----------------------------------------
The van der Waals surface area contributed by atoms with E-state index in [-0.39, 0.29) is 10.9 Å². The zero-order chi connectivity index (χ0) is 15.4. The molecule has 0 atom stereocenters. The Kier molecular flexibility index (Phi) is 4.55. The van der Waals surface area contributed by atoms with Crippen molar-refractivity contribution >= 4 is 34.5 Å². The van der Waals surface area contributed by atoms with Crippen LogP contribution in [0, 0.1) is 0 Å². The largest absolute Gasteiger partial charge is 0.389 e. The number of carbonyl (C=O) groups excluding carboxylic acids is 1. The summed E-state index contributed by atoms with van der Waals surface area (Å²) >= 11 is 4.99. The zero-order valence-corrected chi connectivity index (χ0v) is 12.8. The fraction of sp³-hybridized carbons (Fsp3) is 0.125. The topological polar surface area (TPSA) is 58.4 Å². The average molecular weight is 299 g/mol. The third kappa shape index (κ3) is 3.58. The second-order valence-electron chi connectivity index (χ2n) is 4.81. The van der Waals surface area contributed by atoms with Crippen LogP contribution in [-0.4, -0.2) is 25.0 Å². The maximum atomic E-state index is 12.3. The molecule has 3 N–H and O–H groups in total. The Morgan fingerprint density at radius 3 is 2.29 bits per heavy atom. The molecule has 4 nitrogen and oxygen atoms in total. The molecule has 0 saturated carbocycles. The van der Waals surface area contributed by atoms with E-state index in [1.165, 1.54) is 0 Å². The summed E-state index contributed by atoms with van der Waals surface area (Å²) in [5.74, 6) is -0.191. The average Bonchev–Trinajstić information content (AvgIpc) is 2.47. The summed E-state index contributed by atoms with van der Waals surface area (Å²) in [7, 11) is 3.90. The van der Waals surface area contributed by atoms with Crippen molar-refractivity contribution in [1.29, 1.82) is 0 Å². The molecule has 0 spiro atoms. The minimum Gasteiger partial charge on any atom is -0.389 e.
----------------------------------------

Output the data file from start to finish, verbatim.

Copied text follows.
The van der Waals surface area contributed by atoms with E-state index in [-0.39, 0.29) is 10.9 Å². The zero-order chi connectivity index (χ0) is 15.4. The molecule has 0 atom stereocenters. The Kier molecular flexibility index (Phi) is 4.55. The van der Waals surface area contributed by atoms with Crippen molar-refractivity contribution >= 4 is 34.5 Å². The van der Waals surface area contributed by atoms with Crippen LogP contribution in [0, 0.1) is 0 Å². The largest absolute Gasteiger partial charge is 0.389 e. The number of carbonyl (C=O) groups excluding carboxylic acids is 1. The summed E-state index contributed by atoms with van der Waals surface area (Å²) >= 11 is 4.99. The zero-order valence-corrected chi connectivity index (χ0v) is 12.8. The fraction of sp³-hybridized carbons (Fsp3) is 0.125. The topological polar surface area (TPSA) is 58.4 Å². The average molecular weight is 299 g/mol. The third kappa shape index (κ3) is 3.58. The second-order valence-electron chi connectivity index (χ2n) is 4.81. The van der Waals surface area contributed by atoms with Crippen LogP contribution in [-0.4, -0.2) is 25.0 Å². The maximum atomic E-state index is 12.3. The molecule has 3 N–H and O–H groups in total. The Morgan fingerprint density at radius 3 is 2.29 bits per heavy atom. The molecule has 4 nitrogen and oxygen atoms in total. The molecule has 0 saturated carbocycles. The van der Waals surface area contributed by atoms with E-state index in [1.165, 1.54) is 0 Å². The summed E-state index contributed by atoms with van der Waals surface area (Å²) in [5.74, 6) is -0.191. The average Bonchev–Trinajstić information content (AvgIpc) is 2.47. The summed E-state index contributed by atoms with van der Waals surface area (Å²) in [7, 11) is 3.90. The van der Waals surface area contributed by atoms with Crippen molar-refractivity contribution in [1.29, 1.82) is 0 Å². The molecule has 0 spiro atoms. The minimum Gasteiger partial charge on any atom is -0.389 e.